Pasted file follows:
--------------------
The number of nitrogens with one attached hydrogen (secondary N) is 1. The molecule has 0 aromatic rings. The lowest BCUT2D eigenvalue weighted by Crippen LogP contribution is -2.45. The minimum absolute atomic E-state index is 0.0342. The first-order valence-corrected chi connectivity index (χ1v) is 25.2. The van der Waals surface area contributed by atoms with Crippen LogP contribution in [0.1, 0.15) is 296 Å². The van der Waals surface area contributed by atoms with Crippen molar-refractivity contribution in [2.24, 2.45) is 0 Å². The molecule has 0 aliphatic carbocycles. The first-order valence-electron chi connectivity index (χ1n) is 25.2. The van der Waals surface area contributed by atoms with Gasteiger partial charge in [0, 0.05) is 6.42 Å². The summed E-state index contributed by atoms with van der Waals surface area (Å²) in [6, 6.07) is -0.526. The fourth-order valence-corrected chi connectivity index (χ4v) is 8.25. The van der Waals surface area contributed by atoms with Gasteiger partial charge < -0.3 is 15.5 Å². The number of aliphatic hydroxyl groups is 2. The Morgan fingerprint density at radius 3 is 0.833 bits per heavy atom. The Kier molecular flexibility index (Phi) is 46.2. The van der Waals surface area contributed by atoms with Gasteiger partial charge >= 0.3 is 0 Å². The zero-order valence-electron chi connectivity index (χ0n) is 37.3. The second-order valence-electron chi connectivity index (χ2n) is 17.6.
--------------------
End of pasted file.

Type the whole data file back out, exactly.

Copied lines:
The number of nitrogens with one attached hydrogen (secondary N) is 1. The molecule has 0 aromatic rings. The lowest BCUT2D eigenvalue weighted by Crippen LogP contribution is -2.45. The minimum absolute atomic E-state index is 0.0342. The first-order valence-corrected chi connectivity index (χ1v) is 25.2. The van der Waals surface area contributed by atoms with Crippen LogP contribution in [0.1, 0.15) is 296 Å². The van der Waals surface area contributed by atoms with Crippen molar-refractivity contribution in [2.24, 2.45) is 0 Å². The molecule has 0 aliphatic carbocycles. The first-order valence-electron chi connectivity index (χ1n) is 25.2. The van der Waals surface area contributed by atoms with Gasteiger partial charge in [0, 0.05) is 6.42 Å². The summed E-state index contributed by atoms with van der Waals surface area (Å²) in [6, 6.07) is -0.526. The fourth-order valence-corrected chi connectivity index (χ4v) is 8.25. The van der Waals surface area contributed by atoms with Gasteiger partial charge < -0.3 is 15.5 Å². The number of aliphatic hydroxyl groups is 2. The Morgan fingerprint density at radius 3 is 0.833 bits per heavy atom. The Kier molecular flexibility index (Phi) is 46.2. The van der Waals surface area contributed by atoms with Gasteiger partial charge >= 0.3 is 0 Å². The zero-order valence-electron chi connectivity index (χ0n) is 37.3. The second-order valence-electron chi connectivity index (χ2n) is 17.6.